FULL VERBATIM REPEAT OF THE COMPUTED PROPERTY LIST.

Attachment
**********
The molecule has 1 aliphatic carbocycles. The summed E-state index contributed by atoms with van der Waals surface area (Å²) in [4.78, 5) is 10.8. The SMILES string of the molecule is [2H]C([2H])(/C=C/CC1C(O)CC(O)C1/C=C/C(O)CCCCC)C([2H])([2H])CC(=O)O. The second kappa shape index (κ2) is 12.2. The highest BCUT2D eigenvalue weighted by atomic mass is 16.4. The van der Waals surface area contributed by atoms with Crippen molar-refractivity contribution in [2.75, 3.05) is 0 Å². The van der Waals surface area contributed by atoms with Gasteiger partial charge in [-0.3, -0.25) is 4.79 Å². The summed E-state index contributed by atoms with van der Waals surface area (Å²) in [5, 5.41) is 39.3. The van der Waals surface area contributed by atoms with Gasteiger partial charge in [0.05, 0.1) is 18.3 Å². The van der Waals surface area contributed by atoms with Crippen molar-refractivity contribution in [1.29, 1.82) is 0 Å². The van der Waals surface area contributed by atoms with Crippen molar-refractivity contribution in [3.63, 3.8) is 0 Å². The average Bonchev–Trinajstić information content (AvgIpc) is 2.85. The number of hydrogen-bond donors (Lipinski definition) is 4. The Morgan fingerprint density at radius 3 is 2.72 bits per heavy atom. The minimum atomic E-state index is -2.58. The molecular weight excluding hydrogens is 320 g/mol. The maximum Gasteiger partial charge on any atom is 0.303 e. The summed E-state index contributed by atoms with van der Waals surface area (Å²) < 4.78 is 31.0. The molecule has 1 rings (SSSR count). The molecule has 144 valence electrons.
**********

The molecule has 1 aliphatic carbocycles. The summed E-state index contributed by atoms with van der Waals surface area (Å²) in [4.78, 5) is 10.8. The SMILES string of the molecule is [2H]C([2H])(/C=C/CC1C(O)CC(O)C1/C=C/C(O)CCCCC)C([2H])([2H])CC(=O)O. The second kappa shape index (κ2) is 12.2. The highest BCUT2D eigenvalue weighted by atomic mass is 16.4. The van der Waals surface area contributed by atoms with Crippen molar-refractivity contribution in [2.75, 3.05) is 0 Å². The van der Waals surface area contributed by atoms with Gasteiger partial charge in [-0.3, -0.25) is 4.79 Å². The summed E-state index contributed by atoms with van der Waals surface area (Å²) in [5, 5.41) is 39.3. The van der Waals surface area contributed by atoms with Gasteiger partial charge in [0.05, 0.1) is 18.3 Å². The van der Waals surface area contributed by atoms with Crippen molar-refractivity contribution in [1.29, 1.82) is 0 Å². The van der Waals surface area contributed by atoms with Crippen molar-refractivity contribution in [3.63, 3.8) is 0 Å². The average Bonchev–Trinajstić information content (AvgIpc) is 2.85. The number of hydrogen-bond donors (Lipinski definition) is 4. The Morgan fingerprint density at radius 3 is 2.72 bits per heavy atom. The minimum atomic E-state index is -2.58. The molecular weight excluding hydrogens is 320 g/mol. The maximum Gasteiger partial charge on any atom is 0.303 e. The summed E-state index contributed by atoms with van der Waals surface area (Å²) < 4.78 is 31.0. The molecule has 1 rings (SSSR count). The molecule has 144 valence electrons.